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Leader Stewart Rhodes tests positive for COVID-19 after Oath Keepers trial is delayed

Washington — Highest Profile Testing in the Justice Department Jan 6 Inquiry The adjournment was unexpectedly postponed on Monday after its top respondent contracted COVID-19 while he was under pretrial detention.

Oath-Keeping Leader Stewart Rhodes , The most serious charge of seditious conspiracy on the department , Having contracted the virus and is “in total isolation”, his lawyers said he had been told by prison officials, and that he would be unavailable for several days.

Judge Amit Mehta, who is presiding over the trial and trying to proceed with the trial at an efficient clip, told the court that Rhodes was probably unable to attend the trial in person for at least five days. There will be, if not more. The Alexandria County Jail, where the far-right group’s founder is being held, has a 10-day isolation policy, according to Mehta, so any early release, if possible, would require him to test negative.

It is not clear how long the proceedings will be halted because of Rhodes’s diagnosis. Mehta took leave in court on Monday at least till Tuesday morning.

Lawyers for Rhodes told CBS News that they are working on a possible remedy for the situation and that all parties are working to find a speedy resolution to resume the trial.

Rhodes and codependents Kelly Meigs, Kenneth Harrelson, Jessica Watkins and Thomas Caldwell were about to begin the fourth week of at least a 6-week-long jury trial in Washington, DC. Defendant , all of whom have pleaded not guilty , They are accused of planning to block the peaceful transfer of power from Donald Trump to Joe Biden, stockpiling weapons in the Washington, D.C. area to advance that plan, and of his movements in and around the Capitol Building on January 6, 2021. to coordinate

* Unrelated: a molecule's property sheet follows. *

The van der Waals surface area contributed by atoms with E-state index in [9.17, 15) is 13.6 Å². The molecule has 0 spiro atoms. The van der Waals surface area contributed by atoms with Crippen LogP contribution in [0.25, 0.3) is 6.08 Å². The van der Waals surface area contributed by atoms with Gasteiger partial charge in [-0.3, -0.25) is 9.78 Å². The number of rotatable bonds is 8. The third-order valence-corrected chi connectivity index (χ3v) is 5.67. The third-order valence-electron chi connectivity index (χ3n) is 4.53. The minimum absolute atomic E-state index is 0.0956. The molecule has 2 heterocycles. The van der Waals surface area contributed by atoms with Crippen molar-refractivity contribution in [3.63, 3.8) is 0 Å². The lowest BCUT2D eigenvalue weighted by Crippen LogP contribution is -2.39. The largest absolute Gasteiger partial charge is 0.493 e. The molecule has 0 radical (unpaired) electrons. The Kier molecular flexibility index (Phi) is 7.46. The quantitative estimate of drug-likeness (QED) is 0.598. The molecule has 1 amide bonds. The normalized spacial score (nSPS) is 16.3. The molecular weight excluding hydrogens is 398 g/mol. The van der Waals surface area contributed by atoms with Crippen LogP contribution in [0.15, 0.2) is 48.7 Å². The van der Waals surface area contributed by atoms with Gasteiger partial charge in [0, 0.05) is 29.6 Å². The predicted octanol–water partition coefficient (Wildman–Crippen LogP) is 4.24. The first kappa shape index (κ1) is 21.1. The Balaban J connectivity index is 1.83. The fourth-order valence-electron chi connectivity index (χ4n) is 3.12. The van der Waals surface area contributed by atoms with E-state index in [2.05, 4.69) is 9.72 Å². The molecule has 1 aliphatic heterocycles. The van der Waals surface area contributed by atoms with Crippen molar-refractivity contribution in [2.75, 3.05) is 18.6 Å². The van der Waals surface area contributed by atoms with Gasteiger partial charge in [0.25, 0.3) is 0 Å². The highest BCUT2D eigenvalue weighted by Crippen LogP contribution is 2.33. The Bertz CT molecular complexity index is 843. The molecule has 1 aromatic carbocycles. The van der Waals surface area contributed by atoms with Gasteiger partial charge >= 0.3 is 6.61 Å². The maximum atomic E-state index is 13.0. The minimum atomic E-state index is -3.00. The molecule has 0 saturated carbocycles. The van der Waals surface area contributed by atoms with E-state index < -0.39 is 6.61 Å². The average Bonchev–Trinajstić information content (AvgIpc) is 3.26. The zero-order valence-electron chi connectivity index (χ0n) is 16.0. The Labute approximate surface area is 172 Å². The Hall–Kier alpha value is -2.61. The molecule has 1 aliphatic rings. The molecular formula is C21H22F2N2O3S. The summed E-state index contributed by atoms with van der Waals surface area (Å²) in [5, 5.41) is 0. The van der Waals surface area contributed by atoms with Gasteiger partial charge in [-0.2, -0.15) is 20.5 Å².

Rhodes’ defense lawyers said in court on Monday that they would be willing to give up their client’s right to appear for certain witnesses, but Mehta said he needed concrete confirmation from Rhodes himself. Such a move was acceptable. The defendant has the right to appear for any and all court proceedings in his case. Other options discussed on Monday included securing a video conference link for Rhodes’ remote participation, but Mehta has yet to rule on any remedial steps.

Rhodes’ positive COVID test is not the first person to intervene in the proceedings. Last week, a juror contracted the virus and was dismissed from service.

And although mandatory masking was removed as a courthouse policy only last week, Mehta , cognizance of the long clear road ahead , Ordered all parties to maintain the use of face coverings inside their courtrooms in an effort to avoid the outbreak.

Prosecutors say Rhodes, Meggs, Harrelson and Caldwell, who were key players in a concerted effort to prevent Joe Biden from taking the presidency, have been working to oppose a peaceful transfer of power in the days following the election. and were preparing to take up arms against the government. Call them for help.

Defense lawyers have argued that their clients were largely in Washington, D.C. on January 6 to provide aid and protection to high-profile speakers at pro-Trump rallies, not to overthrow the government. .

The Alexandria City Sheriff’s Office, which manages the prison where Rhodes is being held, says it does not discuss medical information on a person, some inmates who recently tested positive for COVID-19 has done. “To reduce the risk of further spread, those inmates as well as those living in the same housing units are being isolated,” the office said.

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